In 2009, there were eight million dogs owned in the UK, compared to 7.3 million dogs and 7.2 million cats in 2008. Dog ownership is highest among families and people aged between 35 and 64 years old. [Source: Pet Food Manufacturer’s Association]
Approximately one in two UK households own a pet. Cats and dogs have traditionally been the most popular British pets and their population has remained fairly stable over the past six years. In 2001 there were 13.6 million cats and dogs and in 2004 their number increased to 16.4 million – 9.6 million cats and 6.8 million dogs. These two pets alone account for nearly 70% of the spend in the pet supplies market.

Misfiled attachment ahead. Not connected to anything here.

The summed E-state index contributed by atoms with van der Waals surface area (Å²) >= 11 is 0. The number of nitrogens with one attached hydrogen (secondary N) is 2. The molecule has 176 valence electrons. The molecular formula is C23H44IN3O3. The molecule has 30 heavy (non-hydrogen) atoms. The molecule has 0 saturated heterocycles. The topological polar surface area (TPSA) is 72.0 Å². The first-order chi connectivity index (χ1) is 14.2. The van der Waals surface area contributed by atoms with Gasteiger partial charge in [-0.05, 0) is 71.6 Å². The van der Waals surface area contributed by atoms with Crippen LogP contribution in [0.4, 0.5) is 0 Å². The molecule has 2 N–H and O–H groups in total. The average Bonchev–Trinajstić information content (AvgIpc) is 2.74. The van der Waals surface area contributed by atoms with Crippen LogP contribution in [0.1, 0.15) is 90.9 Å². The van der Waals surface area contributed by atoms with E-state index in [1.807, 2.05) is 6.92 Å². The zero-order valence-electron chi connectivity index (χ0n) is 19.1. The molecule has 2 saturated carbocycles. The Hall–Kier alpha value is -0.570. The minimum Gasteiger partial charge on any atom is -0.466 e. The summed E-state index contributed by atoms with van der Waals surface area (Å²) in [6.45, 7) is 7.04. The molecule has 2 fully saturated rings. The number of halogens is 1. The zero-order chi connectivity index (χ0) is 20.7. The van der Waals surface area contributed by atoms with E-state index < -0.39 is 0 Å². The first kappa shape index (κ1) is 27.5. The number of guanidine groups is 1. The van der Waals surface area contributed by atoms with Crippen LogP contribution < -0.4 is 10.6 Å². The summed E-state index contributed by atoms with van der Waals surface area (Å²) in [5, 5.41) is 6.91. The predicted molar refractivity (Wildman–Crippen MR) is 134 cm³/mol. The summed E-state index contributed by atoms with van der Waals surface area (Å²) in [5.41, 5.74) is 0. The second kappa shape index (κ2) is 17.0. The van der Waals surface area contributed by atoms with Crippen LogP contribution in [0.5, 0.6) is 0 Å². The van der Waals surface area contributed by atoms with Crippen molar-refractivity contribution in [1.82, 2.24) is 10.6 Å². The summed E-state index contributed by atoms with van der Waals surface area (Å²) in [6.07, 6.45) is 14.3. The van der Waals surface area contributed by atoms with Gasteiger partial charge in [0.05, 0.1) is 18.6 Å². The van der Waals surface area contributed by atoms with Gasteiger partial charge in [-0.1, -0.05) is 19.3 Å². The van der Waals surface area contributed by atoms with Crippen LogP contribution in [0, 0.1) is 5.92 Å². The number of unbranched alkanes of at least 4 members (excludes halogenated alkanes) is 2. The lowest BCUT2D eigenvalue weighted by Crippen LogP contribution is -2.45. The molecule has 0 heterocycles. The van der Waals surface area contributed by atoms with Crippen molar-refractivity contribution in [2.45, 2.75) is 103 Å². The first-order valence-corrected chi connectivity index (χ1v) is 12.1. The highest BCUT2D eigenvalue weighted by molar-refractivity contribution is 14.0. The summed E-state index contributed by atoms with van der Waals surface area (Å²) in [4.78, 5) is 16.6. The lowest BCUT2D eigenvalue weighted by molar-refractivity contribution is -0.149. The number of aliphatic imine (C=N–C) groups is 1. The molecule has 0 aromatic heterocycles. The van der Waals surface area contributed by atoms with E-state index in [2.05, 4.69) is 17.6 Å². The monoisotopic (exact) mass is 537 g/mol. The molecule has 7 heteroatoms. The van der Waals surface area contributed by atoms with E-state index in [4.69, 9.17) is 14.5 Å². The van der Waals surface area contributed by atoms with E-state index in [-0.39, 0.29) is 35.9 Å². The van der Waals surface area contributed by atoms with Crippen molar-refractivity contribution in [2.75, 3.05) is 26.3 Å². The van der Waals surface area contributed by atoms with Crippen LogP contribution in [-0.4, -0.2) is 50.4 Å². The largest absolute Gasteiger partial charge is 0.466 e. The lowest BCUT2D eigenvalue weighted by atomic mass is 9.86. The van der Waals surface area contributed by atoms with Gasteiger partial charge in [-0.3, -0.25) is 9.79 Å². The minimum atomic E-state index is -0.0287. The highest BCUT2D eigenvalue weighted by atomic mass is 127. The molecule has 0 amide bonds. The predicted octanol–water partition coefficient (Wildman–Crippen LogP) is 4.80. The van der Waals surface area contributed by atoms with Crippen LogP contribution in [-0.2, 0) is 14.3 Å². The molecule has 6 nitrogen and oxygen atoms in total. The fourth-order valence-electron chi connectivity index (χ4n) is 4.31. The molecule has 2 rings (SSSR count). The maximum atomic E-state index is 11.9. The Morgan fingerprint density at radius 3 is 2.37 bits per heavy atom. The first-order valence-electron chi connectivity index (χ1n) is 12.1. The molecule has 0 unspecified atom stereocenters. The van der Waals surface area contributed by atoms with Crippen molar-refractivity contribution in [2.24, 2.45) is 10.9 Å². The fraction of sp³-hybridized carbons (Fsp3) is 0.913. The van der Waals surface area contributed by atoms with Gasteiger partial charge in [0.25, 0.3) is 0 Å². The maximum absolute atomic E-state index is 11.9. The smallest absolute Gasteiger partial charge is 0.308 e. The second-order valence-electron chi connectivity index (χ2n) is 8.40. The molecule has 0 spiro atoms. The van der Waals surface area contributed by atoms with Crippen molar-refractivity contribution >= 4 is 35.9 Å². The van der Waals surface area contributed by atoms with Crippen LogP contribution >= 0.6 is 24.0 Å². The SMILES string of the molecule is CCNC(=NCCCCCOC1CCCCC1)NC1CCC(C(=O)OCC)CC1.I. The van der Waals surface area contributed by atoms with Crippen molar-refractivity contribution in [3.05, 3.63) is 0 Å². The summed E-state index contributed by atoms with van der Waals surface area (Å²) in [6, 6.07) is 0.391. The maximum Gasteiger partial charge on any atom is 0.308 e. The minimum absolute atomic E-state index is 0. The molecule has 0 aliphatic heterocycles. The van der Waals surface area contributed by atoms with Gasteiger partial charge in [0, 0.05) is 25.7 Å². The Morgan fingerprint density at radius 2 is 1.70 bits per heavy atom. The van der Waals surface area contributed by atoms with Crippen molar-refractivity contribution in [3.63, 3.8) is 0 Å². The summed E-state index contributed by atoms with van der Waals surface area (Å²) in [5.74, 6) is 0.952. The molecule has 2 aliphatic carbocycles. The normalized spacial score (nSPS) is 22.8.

The past 10 years has seen changes in lifestyle and how households are structured, which has affected the relative populations of dogs and cats, with the cat population gradually increasing to outnumber dogs. Indeed, dog ownership has shown a minor decrease over recent years, with more people living alone and with more couples both going out to work, urban living and modern working lifestyles have meant an increase in favour for getting a cat as a pet, which is perceived as being free living and independent, particularly among the owner-occupied section of the population. Nevertheless, overall pet numbers remain fairly stable and the effects on growth within the pet care sector of any minor decreases in dog ownership have been more than offset by the increased spending associated with changing consumer lifestyles.